Islamic art is a term that can be understood in several ways. Some definitions concentrate on the religious aspects of this art, giving pride of place to mosques architecture and calligraphy or treating Islamic art as the product of a culture in which not everyone was Muslim but in which Islam played a dominant role.
Islamic art is not an art pertaining to religion only. The term "Islamic" refers not only to the religion, but to the rich and varied Islamic culture as well. Over the course of a long Islamic period, the ruling elite of Caliphs, Emirs(princes), Shahs (Emperors of Iran), Sultans(Monarchs) and Viziers (Ministers or advisors), set the style in every aspect of civilized life, including artistic production.
There are repeating elements in Islamic art, such as the use of geometrical floral or vegetal designs in a repetition which known as "Arabesque". The arabesque in Islamic art is often used to symbolize the transcendent, indivisible and infinite nature of Allah.
Most Muslims believe that visual depictions of any living beings generally should be prohibited. Nonetheless, human portrayals can be found in all eras of Islamic art. But the human representation for the purpose of worship is considered idolatry and that is duly forbidden in Islamic law.
Art In Qur’an and Sunnah
Islam tends to moderation in all things, leads the natural talents in the right direction, and tries to develop in man a harmonious whole. In the Sahih of Muslim and the Musnad of Ibn Hanbal (Famous Islamic references), an interesting saying of Prophet Muhammed (Hadith): "God is beautiful and likes beauty." The taste for fine art is innate in man. As in the case of all other natural gifts, Islam seeks to develop the artistic talents with the spirit of moderation.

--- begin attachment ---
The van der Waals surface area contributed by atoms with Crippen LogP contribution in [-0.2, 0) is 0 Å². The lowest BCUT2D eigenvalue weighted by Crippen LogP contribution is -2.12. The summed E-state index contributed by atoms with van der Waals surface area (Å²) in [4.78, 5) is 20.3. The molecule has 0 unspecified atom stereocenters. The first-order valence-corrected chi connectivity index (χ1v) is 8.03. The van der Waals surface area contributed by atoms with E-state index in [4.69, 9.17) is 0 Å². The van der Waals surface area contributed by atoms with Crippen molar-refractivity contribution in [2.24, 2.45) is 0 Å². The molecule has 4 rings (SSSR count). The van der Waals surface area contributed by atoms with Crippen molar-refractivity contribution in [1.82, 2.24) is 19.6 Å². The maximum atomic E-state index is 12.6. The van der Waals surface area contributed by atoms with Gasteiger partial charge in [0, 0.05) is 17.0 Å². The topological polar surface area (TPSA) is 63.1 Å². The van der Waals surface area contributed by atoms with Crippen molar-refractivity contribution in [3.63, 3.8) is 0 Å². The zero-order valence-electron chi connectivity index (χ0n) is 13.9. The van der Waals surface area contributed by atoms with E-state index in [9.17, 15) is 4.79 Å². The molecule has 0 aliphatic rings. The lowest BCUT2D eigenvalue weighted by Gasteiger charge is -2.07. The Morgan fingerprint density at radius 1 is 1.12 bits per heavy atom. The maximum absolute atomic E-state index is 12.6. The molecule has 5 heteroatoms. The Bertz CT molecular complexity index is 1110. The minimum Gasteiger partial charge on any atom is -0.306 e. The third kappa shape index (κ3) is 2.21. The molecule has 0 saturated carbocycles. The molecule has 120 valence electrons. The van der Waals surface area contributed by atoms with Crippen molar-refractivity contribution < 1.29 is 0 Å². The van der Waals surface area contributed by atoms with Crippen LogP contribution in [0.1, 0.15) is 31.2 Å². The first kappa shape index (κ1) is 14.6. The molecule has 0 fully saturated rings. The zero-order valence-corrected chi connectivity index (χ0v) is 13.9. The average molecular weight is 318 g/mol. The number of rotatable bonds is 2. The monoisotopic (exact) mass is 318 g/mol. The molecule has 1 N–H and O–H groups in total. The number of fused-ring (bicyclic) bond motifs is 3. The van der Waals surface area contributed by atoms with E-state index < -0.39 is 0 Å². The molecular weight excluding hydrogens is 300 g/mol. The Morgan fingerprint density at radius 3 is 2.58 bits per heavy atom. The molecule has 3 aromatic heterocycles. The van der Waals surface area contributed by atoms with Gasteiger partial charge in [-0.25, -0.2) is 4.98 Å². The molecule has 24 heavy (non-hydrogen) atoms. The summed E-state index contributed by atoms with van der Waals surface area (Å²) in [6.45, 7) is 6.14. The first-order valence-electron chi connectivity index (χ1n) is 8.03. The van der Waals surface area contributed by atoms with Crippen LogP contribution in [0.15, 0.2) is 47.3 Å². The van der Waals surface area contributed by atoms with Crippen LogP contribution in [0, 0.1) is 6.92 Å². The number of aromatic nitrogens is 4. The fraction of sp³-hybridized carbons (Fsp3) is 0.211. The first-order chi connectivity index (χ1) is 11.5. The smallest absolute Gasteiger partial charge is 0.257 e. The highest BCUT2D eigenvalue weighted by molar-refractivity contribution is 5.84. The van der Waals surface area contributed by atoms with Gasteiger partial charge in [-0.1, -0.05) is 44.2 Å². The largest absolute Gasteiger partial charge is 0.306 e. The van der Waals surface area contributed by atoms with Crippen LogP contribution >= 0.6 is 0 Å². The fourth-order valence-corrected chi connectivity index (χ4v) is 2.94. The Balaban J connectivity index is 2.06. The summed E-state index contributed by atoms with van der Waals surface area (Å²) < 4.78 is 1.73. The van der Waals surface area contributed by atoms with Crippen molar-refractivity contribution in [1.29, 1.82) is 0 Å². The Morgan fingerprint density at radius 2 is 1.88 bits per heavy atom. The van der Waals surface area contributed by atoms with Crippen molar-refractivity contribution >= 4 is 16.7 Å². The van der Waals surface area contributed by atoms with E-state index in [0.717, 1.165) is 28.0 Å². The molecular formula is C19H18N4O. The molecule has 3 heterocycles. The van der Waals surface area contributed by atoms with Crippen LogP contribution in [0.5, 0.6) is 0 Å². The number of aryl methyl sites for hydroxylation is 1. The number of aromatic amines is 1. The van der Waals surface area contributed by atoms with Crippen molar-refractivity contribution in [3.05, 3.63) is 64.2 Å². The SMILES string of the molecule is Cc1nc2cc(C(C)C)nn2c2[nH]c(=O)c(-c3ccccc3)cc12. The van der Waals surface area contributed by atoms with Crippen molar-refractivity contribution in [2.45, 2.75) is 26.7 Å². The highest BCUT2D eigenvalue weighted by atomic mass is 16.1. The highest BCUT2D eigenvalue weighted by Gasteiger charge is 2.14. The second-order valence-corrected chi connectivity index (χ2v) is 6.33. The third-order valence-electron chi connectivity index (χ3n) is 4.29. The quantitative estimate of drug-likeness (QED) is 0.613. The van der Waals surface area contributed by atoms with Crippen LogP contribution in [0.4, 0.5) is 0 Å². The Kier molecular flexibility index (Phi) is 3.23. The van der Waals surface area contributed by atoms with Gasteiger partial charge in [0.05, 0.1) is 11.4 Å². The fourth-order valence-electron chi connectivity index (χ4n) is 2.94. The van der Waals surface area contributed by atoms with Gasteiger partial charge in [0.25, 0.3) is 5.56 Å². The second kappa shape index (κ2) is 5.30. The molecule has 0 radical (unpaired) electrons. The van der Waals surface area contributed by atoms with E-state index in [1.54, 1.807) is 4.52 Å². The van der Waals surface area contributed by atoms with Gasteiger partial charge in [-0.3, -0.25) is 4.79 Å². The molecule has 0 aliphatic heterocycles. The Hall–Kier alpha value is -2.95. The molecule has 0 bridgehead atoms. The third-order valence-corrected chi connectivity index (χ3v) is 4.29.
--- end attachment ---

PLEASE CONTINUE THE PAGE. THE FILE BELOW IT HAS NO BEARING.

Allah has spoken in the Qur'an: "We have beautified the lower sky with lamps" (67:5)
"Lo! We have placed all that is on the earth as an ornamental thing that We may try men: which of them is best in conduct." (18:7),and It goes so far as to ordain: "Put on your dress of adornment on every occasion of prostration (service of prayer)." (7:31)
In the life of the Prophet, we come across the following instructive incident: One day he saw the interior of a grave which was not fully leveled. He ordered the defect to be mended, adding that it would do neither good nor harm to the dead, but it was more pleasant to the eye of the living, and whenever one does something, God likes that one does it in a perfect manner.
History has shown that this check on "figurative" art among Muslims has never curbed art in general; on the contrary an astonishing development was achieved in the non-figurative spheres. The Qur'an itself (24:36) recommended grandeur in the construction of mosques. The Prophet's Mosque at Madinah in Saudi Arabia, the Dome of the Rock at Jerusalem, the Sulaimaniyeh Mosque in Istanbul, , and others are in no way inferior to the masterpieces of other civilizations, either in architecture or in artistic decoration.
Islamic Art in the World
Great collections of Western art, such as the National Gallery in London, reflect centuries of contact with the Muslim world and admiration for Islamic art. While the European objects in the Gallery's permanent collection were chosen for their own aesthetic qualities and as exemplars of European culture, many reveal the broader international context of their time.
The Gallery's Late-Medieval and Renaissance-period collections reveal this European fascination with Islamic art--in depictions of the objects themselves and in the appropriation of Islamic designs. The portrait of an Italian cardinal making an ostentatious display of his fine Turkish carpet. The golden halo of a Florentine Madonna is patterned after a brass tray with an Arabic inscription from Syria or Egypt. Ceramics and metalwork made in Italy, France, and Germany were inspired not only by Islamic artistic forms and techniques but by Muslim customs as well.
Nineteenth-century French paintings such as Renoir's Odalisque show new interest in the scenery, people, and culture of Egypt and of French-occupied North Africa, which were often highly romanticized. Increasing foreign travel in the nineteenth century encouraged the collection of old Islamic objects. One of the Gallery's founding donors, for example, shared the growing esteem for early oriental carpets and presented several fine ones to the Gallery. These are the only Islamic objects in the collection but hardly the only appearance of Islamic art.